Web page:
Health-Care Case Study: One CEO's Take on Obamacare

Entrepreneur

This is the first of a two-part series about the impact of health care reform on a Texas-based small business, Software Advice, and how the CEO, Don Fornes, plans to keep providing quality benefits while controlling costs.

When the Affordable Care Act (ACA) was passed, I thought it was just a watered-down version of health care reform. However, our health insurance broker recently briefed me on how it will impact our business when we renew our coverage. The majority of the ACA's provisions go into effect in 2014 -- and they are much more onerous than I expected.

The bottom line: We are expecting price increases of anywhere from six percent to 40 percent per employee next year. That's a big variation, right? I'll explain why we're facing such uncertainty.

Dramatic changes to health insurance pricing
The ACA's first major impact is a shift toward "community rating." Starting in 2014, insurance carriers will no longer be able to price small group coverage based on employees' health status and claims history. They will use only four factors: age, gender, tobacco use and ZIP code. That means other employee populations in your area will affect your insurance rates.

Community rating is a dramatic change, and it will result in substantial inflation for small groups that had previously enjoyed low rates based on younger, exceptionally healthy employee populations -- like ours.

Expanded coverage requirements
The ACA introduces broader requirements on what an employer's health care plan must cover. For example, small groups' coverage must now provide for essential health benefits, such as pediatric services, maternity care and substance abuse treatment, and is subject to maximum deductible and out-of-pocket limits. Large groups' plans must provide "affordable coverage" -- that is, the employer must cover at least 60 percent of the actuarial value of health care costs, and employee contributions must not exceed 9.5 percent of their income, whereas previously there was no such coverage quota.

Because our business has always been relatively healthy, we've been able to provide coverage that meets or exceeds these requirements, but I empathize with employers whose profit margins don't easily afford the provision of high-quality coverage. They will be the most significantly impacted by the new requirements.

As I examined all this information, I came to a conundrum: Are we a small group, or not? Under current Texas law, a small group is one with two to 50 employees. However, pending legislation -- Texas State Senate Bill 85 -- could expand that to companies of up to 100, if passed. We just hired our fifty-fifth employee.

Large group pros and cons
Many companies have been fearful of the "large group" label when it comes to health care reform, carefully keeping their staff numbers under 50. But we found that being a large group is actually beneficial to us. As a large group, we are exempt from community ratings and maximum deductible limits. We also don't have to provide essential health benefits -- though we already do. And the expected increase in health care costs for large groups in 2014 is relatively low -- six to eight percent.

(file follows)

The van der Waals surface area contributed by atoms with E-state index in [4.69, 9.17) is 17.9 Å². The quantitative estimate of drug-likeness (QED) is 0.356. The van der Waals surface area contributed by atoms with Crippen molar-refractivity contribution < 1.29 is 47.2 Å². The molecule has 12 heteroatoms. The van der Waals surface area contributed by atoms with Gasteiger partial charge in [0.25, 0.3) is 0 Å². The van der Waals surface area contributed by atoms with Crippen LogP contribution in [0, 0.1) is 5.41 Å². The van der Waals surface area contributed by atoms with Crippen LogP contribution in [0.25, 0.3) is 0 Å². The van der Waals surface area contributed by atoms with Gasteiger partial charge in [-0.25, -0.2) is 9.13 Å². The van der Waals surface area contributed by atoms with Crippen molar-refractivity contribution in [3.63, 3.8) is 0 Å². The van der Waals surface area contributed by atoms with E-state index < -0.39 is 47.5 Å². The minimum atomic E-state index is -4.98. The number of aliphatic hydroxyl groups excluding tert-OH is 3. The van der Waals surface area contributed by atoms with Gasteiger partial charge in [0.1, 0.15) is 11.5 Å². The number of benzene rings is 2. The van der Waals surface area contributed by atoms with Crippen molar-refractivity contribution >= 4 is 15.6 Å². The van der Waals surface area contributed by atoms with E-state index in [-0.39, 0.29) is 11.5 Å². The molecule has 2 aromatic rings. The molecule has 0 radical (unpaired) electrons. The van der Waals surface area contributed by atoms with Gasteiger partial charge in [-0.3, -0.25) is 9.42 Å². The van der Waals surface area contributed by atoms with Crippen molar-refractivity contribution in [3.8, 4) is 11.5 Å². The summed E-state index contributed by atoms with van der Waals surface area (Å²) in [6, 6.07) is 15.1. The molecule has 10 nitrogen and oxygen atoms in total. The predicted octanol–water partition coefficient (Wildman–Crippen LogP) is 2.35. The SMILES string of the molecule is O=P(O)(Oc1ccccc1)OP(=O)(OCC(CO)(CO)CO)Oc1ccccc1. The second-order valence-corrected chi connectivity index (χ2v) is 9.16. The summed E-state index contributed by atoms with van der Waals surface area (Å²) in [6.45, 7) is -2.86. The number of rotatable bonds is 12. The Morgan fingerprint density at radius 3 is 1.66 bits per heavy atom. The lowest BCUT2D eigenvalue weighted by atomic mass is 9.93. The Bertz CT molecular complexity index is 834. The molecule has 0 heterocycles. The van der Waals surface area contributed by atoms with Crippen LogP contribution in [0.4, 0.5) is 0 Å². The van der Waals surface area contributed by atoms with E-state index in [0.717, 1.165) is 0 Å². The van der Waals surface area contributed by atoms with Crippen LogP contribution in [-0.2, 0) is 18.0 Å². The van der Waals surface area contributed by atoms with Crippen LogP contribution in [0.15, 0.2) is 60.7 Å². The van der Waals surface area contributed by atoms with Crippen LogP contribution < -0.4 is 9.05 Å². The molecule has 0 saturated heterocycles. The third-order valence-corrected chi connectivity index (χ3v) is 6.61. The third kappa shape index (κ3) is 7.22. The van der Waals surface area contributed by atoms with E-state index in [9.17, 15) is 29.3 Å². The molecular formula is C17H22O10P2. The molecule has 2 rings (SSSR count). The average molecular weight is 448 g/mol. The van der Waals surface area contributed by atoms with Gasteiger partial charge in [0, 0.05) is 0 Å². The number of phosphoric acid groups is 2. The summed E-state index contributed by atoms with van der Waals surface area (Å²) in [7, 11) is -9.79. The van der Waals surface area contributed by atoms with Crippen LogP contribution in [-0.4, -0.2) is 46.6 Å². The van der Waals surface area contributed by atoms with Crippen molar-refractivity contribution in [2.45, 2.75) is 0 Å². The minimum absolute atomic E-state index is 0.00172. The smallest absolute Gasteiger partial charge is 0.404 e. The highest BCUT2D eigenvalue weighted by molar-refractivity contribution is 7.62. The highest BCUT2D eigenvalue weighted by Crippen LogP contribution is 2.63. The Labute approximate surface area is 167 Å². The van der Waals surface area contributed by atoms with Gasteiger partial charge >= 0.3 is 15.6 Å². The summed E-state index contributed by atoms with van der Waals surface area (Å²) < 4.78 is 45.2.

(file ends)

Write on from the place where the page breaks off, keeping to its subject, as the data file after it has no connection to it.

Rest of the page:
Potential drawbacks of being a large group: We are subject to the "pay or play" rule -- provide coverage that meets the requirements, or pay a penalty-- as well as automatic employee enrollment upon hire and at renewal. For companies with a tighter bottom line, these rules may prove challenging. For our business, they are less relevant; we are already providing quality coverage, and we want everyone to have it.

Small group pros and cons
Small groups are exempt from pay or play. They don't have to provide coverage to their employees. If we were, say, a small pizza shop, this would be a relief. But we're not. We want to remain competitive in hiring -- and can afford to keep doing so.

The requirement to provide for essential health benefits could be problematic for cash-strapped companies and might raise carrier costs.

The biggest downsides if we're a small group: we'd be subject to detrimental community ratings, and maximum deductible and out-of-pocket limits would drive up costs across the board. As a small group, we would face a whopping 30 to 40 percent increase in health care costs for 2014.

The outcome
One thing we will do is push our renewal date out to December 2013, so that our new plan won't take effect until January 2014. That's because the government may actually change or delay implementation of some ACA provisions. Pushing out our renewal delays the new requirements as long as possible and allows us to keep a plan we like, while giving us a chance to see if the government backpedals.

We are also considering switching to a self-funded insurance plan. In our next piece in the series, I will discuss this option in greater detail.
 

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